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RAPID DESCENT by Barbara Sturken Peterson

RAPID DESCENT

Deregulation and the Shakeout in the Airlines

By Barbara Sturken Peterson (Author) , James Glab (Author)

Pub Date: May 6th, 1994
ISBN: 0-671-76069-6
Publisher: Simon & Schuster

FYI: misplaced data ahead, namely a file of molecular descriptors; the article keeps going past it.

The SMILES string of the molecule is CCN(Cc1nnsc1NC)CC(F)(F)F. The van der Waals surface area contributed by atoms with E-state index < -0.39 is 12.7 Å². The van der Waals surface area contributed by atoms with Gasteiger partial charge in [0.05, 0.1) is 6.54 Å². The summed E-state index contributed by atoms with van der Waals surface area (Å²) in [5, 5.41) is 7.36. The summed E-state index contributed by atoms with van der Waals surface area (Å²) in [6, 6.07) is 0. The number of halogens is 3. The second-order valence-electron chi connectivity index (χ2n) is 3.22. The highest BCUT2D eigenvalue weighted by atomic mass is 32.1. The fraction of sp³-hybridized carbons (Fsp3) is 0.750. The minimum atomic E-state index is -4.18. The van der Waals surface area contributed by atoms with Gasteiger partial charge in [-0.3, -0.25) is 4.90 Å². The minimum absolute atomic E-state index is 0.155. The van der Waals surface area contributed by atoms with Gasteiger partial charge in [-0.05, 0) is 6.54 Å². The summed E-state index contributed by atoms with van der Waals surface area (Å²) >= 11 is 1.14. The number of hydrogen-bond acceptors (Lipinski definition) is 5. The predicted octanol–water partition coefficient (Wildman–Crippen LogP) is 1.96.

A somber assessment of how US airlines have gotten along since their mid-1970s deregulation, by two trade journalists who fear the industry may be in for recurrent Sturm and Drang. In most important respects, Peterson and Glab conclude, the benefits expected to follow removal of federal controls have been no-shows. While new carriers emerged to vie with the old, they note, precious few mounted successful challenges, and a small flock of established enterprises (American, Delta, Northwest, United, et al.) still rules the domestic air-travel roost. Owing to ruinous fare/route rivalries, costly takeover battles, ill-advised mergers, adversarial labor relations, and allied woes, the authors point out that most of the survivors are flying on empty from a financial standpoint. In the meantime, generally lower ticket prices have greatly expanded the air-travel market, but new passengers and old find themselves herded through hub terminals ``that do to humans what postal sorting centers do to our mail.'' Peterson and Glab focus on the individuals who have played high-profile roles in commercial aviation's dramatic fall from grace. Cases in point range from Donald Burr (founder of People Express) through Robert Crandall (American's innovative albeit frustrated CEO), Carl Icahn (a Wall Street raider bloodied by his close encounters with TWA), and Frank Lorenzo (the sometime head of Continental, whose resourceful use of bankruptcy law earned him the enduring enmity of unions). The authors fault the US government for countenancing ``blatant cases of anti-competitive behavior,'' in particular those involving computer-based reservation systems and predatory pricing that helped ground fledgling carriers. Without advocating revival of CAB-like oversight, they leave no doubt that the public interest demands that laissez-faire's imperfect performance be addressed before the airlines embark on another self-destructive cycle. A consistently absorbing and informed briefing on the negative socioeconomic consequences that can accrue from the best of intentions. (16 pages of photos)